Optimizing for Collaboration in Figma

Trucy Phan
Jun 6 · 10 min read

Last week, Figma Chicago held our 2nd Meetup, titled “Optimizing for Collaboration in Figma”. This is a recap of the event.

The evening was hosted at Industrious in River North, and started off with networking and food. Our first Meetup was about switching from Sketch to Figma, so I decided to make our second one about why it works so well as a collaborative tool.

If you couldn’t make it, please sign up and get notified when our next event is!

Who am I? My name is Trucy Phan and I’m one of the co-organizers of Figma Chicago. I’ve worked as a designer and developer at BlinkTag, Drop, Plate IQ, and Ample. Most recently, I was as a Senior Product Designer at Yello.

Networking and food before the presentation began. 📸: Brandi Morlen

After intros and food came the presentation, followed by Q&A. Nothing too crazy there, but here’s where I switched things up a bit.

I created the presentation using Figma, then created a link to invite editors to the file. Next, I used bit.ly to shorten and customize the URL so anyone with a laptop and wi-fi access could type it in their browser, join the presentation and leave comments, and even draw art in a “Guestbook” page.

Art left by attendees on our “Guestbook” page

As for the presentation, collaboration on product teams is admittedly a pretty vague and loaded subject. But this isn’t my first rodeo, and what better topic to speak on from a personal perspective? Here are the main areas I covered.

  1. When is a design ready for development?
  2. If you don’t know, ask! Results from an internal survey and what I learned
  3. Using other Figma features for collaboration

1. When is a design ready for development?

In an ideal design to dev process, things might researched and validated, undergo design explorations and get critiqued by stakeholders, then get built alongside the occasional copy tweak or other changes.

What does your ideal process look like? Actual?

However, we know process doesn’t follow a linear path. It can diverge or come full circle, things change, and barriers can exist to communicating that change. One of the hardest aspects of any project I’ve worked on is communicating the right amount of information at the right time to the right stakeholders, in a way that produces the least amount of friction.

One of the hardest aspects of any project I’ve worked on is communicating the right amount of information at the right time to the right stakeholders, in a way that produces the least amount of friction.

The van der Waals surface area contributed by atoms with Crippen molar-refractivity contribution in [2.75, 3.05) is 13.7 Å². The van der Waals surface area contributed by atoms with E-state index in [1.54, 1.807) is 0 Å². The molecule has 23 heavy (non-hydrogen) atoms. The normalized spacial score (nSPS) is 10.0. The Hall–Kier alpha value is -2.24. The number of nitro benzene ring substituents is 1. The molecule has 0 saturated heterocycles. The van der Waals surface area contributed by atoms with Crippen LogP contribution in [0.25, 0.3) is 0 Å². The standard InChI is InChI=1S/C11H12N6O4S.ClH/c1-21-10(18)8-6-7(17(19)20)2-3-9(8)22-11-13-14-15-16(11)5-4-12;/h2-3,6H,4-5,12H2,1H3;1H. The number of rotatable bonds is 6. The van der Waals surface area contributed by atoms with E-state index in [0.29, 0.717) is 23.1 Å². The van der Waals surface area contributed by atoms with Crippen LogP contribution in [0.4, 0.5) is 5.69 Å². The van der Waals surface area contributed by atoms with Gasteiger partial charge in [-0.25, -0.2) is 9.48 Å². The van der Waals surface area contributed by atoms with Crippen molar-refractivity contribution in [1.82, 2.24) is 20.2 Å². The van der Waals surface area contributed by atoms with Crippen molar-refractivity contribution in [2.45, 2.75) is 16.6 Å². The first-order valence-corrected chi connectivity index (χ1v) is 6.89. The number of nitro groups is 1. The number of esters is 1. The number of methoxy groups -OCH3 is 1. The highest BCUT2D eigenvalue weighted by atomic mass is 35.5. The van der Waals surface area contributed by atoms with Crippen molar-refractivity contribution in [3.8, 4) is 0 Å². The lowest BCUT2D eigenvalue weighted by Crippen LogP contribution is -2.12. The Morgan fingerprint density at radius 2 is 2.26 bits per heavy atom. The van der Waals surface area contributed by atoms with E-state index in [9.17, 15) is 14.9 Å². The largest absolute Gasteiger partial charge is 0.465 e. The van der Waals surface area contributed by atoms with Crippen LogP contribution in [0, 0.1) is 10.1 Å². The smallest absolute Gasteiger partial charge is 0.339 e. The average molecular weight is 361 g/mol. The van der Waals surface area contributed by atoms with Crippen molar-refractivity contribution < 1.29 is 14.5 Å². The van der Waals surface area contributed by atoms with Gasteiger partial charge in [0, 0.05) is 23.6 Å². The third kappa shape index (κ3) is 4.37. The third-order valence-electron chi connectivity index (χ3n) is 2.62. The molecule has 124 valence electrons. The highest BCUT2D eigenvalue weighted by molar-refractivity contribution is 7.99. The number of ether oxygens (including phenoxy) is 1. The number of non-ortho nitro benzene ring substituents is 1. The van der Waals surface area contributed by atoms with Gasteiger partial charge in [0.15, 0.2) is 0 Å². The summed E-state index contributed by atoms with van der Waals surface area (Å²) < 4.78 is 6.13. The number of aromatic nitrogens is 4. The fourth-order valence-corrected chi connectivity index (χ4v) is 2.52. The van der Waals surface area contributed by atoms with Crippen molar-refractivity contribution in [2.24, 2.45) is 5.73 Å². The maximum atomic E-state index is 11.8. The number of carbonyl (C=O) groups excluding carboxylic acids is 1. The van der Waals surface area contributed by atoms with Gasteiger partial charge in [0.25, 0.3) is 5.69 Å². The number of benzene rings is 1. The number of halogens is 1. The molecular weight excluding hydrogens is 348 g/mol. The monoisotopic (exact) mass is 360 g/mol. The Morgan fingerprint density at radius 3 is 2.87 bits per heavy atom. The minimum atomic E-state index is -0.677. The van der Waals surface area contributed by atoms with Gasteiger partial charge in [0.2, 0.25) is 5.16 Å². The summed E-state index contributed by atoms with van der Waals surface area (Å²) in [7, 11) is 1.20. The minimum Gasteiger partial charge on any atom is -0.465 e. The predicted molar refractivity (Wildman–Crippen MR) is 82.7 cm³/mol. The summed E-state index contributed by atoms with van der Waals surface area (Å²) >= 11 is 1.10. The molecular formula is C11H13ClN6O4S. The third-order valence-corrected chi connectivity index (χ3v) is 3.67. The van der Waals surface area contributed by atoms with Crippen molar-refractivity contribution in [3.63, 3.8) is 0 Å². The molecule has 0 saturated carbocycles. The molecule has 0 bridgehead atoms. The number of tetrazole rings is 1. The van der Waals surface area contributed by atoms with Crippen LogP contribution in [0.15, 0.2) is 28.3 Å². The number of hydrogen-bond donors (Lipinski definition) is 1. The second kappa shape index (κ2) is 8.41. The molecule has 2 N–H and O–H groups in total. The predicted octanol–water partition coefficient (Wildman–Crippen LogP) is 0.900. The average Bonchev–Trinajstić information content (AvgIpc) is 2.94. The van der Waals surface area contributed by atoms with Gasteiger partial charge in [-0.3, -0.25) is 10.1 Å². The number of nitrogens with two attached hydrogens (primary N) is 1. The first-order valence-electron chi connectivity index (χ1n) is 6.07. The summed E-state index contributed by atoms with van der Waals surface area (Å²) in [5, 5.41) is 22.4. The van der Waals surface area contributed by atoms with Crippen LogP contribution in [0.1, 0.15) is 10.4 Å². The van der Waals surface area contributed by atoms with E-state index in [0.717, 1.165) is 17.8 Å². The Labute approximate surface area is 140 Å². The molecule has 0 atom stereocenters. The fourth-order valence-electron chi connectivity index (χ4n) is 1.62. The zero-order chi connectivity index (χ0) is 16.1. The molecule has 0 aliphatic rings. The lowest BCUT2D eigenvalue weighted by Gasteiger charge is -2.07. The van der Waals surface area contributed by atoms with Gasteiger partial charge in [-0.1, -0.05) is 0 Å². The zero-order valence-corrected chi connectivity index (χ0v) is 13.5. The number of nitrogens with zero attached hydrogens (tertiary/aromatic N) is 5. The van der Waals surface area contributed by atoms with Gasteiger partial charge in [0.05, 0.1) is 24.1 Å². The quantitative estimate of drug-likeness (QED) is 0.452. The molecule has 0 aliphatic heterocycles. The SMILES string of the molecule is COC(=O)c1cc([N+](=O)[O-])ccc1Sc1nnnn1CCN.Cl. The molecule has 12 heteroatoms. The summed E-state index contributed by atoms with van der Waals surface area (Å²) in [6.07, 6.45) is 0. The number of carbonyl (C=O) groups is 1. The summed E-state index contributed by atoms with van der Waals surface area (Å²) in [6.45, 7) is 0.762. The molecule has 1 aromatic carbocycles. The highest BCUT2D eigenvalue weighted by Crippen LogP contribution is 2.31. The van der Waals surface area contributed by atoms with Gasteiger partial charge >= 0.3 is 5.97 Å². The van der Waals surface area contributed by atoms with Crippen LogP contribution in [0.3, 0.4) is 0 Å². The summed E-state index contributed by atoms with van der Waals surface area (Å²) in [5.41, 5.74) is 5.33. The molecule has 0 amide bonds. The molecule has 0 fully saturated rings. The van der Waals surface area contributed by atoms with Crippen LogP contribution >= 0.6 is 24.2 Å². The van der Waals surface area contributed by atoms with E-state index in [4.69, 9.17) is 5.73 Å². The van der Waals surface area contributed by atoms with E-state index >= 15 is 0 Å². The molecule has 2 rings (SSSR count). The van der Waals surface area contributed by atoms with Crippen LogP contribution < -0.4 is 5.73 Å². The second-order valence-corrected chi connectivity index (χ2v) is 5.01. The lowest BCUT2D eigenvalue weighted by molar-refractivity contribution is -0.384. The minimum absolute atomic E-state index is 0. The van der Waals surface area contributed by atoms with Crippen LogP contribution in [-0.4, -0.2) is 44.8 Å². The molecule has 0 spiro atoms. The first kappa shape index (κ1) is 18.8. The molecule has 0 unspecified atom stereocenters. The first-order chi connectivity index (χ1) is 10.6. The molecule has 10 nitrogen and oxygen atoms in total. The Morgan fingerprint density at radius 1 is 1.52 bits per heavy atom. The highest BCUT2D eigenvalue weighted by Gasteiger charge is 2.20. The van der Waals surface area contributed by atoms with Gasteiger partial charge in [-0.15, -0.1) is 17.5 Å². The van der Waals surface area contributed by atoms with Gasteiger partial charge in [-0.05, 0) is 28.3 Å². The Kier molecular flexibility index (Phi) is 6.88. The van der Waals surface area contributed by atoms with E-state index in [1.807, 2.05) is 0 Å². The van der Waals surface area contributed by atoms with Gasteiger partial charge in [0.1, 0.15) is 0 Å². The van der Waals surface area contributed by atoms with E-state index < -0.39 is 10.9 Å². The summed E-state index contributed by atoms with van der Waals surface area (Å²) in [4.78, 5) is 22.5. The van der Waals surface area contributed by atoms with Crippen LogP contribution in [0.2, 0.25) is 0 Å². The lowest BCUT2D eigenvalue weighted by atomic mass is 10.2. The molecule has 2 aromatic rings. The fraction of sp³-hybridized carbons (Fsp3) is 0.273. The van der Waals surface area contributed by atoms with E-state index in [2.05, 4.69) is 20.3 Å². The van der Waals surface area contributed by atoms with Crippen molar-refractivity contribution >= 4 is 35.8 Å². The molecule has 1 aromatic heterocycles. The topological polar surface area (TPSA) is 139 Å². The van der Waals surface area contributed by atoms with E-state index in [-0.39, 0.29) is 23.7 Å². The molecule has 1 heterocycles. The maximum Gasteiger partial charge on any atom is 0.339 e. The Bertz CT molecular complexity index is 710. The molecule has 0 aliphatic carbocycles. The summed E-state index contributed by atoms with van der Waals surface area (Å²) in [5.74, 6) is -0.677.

Although Figma is pretty great, and using it to optimize collaboration is the subject of this article, here’s a spoiler: communicating change… requires communication. 🙃

Here are some things you might want to communicate:

  • 👩🏻 Who was involved in the change
  • 📝 What was changed, what else might be affected, what to consider next
  • 📅 When you decided to change it, when the change will take effect
  • 🔗 Where the documentation is, where relevant changes can be seen
  • ❓ Why you changed something
  • 📦 How the change will be rolled out

Hmm, this is starting to look like a process! In the absence of good process, you’ll find yourself forgetting some of the steps above, which can lead to bugs, missed edge cases, redundant work, and frustration from stakeholders you left out.

If you don’t have one established, here’s a good place to start that outlines why having a good process matters and how it can help your team scale, save time, and be more successful.


Process aside, to answer our original question “When is a design ready for development?”, I knew I could at least start with file covers in Figma. At their most basic, they are automatically generated from a zoomed out version of the contents of the first page in your file, like this:

An automatically generated cover image in Figma

When I learned you can customize them, I knew I wanted to use them to communicate the status of designs.

In the first version I designed, I used the following elements:

  • 🔢 Jira ticket number